Helping Students Find a Polar Direction

When Seth Campbell is in university mode, you’ll hear him explain his job like this: “I use geophysics, modeling, and remote sensing, to study the changing cryosphere and near-surface geology of Earth.”

But in his other life, when he meets kids who aren’t all that inspired by learning from a book, Campbell sees a reflection of himself as a younger person. That’s because the accomplished researcher and university professor didn’t start out as someone who liked books. “I was not the most studious or academically gifted student in the classroom,” he said.

Today, he’s an Associate Professor in the University of Maine’s School of Earth and Climate Sciences and Climate Change Institute. He is also the previous Director of Academics & Research (2018-2023) for the Juneau Icefield Research Program (JIRP), the longest operating Polar research and education program in North America (since 1946). He currently shares leadership of JIRP with two others, Brad Markle from the University of Colorado, Boulder and Annie Boucher who works solely for JIRP, due to the program’s significant success and growth since 2018, now acting as Director of Research.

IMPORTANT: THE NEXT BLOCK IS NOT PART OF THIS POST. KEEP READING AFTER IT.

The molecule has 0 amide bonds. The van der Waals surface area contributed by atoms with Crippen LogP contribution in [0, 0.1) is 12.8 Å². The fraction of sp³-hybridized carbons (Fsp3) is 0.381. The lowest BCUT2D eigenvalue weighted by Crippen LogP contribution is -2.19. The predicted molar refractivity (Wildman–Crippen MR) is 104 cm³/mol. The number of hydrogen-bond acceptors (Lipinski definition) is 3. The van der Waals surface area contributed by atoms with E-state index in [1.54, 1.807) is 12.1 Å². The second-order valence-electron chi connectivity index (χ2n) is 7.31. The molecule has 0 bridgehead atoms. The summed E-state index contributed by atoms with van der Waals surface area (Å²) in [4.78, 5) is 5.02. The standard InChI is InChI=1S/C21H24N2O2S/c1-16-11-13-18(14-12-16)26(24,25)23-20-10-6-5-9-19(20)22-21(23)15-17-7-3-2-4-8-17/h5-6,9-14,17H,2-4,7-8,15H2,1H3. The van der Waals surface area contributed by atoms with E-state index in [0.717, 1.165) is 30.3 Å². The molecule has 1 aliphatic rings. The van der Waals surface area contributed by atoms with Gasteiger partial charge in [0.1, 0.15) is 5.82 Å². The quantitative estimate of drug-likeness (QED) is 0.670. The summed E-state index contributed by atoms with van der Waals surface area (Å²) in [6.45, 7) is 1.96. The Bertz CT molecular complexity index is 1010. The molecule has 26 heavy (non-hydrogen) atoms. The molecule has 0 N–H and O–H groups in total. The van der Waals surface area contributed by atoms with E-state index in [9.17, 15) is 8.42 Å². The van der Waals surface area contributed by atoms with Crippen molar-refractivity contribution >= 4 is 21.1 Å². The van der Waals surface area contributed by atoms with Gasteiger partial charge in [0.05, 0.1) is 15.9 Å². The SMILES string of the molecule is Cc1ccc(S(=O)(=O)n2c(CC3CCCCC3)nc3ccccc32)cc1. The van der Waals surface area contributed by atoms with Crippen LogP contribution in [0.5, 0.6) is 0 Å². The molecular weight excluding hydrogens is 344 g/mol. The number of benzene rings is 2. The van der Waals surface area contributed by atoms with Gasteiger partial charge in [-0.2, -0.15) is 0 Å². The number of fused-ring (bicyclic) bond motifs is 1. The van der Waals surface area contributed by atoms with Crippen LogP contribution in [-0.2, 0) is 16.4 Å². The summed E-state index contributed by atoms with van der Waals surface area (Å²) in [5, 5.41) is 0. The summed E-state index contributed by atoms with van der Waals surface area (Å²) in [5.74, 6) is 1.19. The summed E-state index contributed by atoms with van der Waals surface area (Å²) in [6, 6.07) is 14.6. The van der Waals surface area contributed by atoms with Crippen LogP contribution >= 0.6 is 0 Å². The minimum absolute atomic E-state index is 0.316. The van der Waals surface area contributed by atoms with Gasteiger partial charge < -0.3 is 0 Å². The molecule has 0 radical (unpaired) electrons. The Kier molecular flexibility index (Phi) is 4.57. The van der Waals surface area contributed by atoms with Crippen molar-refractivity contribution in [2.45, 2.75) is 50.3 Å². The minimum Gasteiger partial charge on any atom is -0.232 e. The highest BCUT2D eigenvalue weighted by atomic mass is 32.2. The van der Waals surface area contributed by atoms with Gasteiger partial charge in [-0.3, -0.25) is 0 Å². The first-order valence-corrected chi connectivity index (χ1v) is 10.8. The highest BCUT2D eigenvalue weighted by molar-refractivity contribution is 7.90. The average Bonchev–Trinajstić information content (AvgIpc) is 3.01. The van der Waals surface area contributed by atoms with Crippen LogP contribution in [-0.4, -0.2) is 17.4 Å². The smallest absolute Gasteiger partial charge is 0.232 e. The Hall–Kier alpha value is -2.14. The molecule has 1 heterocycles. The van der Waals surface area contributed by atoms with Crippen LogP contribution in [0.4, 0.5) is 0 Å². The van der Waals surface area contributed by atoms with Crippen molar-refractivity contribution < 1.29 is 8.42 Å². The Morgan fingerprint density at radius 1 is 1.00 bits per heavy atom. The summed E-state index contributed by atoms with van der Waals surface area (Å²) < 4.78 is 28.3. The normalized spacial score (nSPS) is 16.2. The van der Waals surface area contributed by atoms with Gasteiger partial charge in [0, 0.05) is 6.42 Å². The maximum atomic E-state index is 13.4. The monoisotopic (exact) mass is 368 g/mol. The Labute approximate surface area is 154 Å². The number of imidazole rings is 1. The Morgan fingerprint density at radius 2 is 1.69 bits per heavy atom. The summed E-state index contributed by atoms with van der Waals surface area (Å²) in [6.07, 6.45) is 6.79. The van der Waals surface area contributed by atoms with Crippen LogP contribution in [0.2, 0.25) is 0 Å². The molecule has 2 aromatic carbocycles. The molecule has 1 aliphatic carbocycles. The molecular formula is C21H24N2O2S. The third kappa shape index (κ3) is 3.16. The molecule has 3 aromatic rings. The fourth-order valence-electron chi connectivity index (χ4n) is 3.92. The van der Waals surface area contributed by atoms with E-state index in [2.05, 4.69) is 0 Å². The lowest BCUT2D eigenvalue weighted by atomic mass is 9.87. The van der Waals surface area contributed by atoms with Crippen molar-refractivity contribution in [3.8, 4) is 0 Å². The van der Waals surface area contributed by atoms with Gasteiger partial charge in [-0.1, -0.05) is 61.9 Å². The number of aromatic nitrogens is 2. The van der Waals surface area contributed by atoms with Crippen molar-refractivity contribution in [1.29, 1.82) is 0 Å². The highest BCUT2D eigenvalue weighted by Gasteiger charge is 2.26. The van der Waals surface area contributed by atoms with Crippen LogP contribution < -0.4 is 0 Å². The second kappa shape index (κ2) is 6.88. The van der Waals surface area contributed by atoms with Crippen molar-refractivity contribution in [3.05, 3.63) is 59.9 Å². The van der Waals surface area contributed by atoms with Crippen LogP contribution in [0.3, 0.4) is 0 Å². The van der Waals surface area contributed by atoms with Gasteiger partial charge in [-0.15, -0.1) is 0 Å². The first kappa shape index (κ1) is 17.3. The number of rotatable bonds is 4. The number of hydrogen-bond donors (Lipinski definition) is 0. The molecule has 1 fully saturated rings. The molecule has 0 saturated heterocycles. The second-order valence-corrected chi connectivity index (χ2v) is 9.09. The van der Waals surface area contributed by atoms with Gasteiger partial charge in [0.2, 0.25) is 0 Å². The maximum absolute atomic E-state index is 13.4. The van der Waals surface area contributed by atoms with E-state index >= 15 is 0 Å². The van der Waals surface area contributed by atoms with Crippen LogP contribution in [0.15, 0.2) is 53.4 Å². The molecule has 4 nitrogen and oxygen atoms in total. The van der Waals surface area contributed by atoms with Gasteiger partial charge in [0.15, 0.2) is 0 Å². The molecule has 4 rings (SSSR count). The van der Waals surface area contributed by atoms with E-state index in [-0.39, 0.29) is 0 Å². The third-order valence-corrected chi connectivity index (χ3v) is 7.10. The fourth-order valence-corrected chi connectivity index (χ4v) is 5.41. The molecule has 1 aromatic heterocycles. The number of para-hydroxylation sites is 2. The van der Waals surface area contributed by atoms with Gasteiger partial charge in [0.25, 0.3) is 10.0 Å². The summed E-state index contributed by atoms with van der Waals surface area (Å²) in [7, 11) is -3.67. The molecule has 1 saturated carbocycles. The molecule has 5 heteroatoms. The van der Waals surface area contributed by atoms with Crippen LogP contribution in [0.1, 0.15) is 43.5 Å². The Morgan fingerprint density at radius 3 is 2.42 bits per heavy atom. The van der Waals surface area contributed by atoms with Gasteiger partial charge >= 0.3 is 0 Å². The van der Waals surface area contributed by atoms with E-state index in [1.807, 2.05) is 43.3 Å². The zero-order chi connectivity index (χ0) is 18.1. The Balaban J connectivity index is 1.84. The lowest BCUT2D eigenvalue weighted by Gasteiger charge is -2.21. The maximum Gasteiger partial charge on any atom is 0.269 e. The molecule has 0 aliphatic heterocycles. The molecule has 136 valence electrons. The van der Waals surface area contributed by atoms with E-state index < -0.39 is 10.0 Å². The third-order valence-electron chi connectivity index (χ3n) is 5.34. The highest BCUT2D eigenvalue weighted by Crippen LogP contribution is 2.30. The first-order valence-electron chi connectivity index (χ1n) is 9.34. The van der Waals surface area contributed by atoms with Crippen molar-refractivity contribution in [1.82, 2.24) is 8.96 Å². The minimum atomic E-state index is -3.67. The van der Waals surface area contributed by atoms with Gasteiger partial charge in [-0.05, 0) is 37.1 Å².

Photo: stem student operating a drone with a teacher's help
Photo: An Upward Bound student flying a drone with the guidance of a teacher.

But, as he grew up in a small coastal community in Maine, books meant less than hands-on experiences. His father was an environmental scientist focused on fisheries, wildlife and land use, an outdoorsman, and he even owned a business in the fur industry early in his career. That outdoor experience is what drew Campbell’s attention. “I was always in a canoe or hiking through the woods,” he said. “That was my lifestyle.”

Also a soccer athlete, his sister persuaded him to use his talent in college even after his guidance counselor said college probably wasn’t for him. At the University of Maine at Farmington (UMF), he played soccer but quit when his grades were slipping to the point of no return. Fortunately, he met a professor at UMF who saw his potential. “He kept me in college by enticing me with additional field science activities,” Campbell said. “I got internship after internship and got credit for those experiences. That got me over the hump.”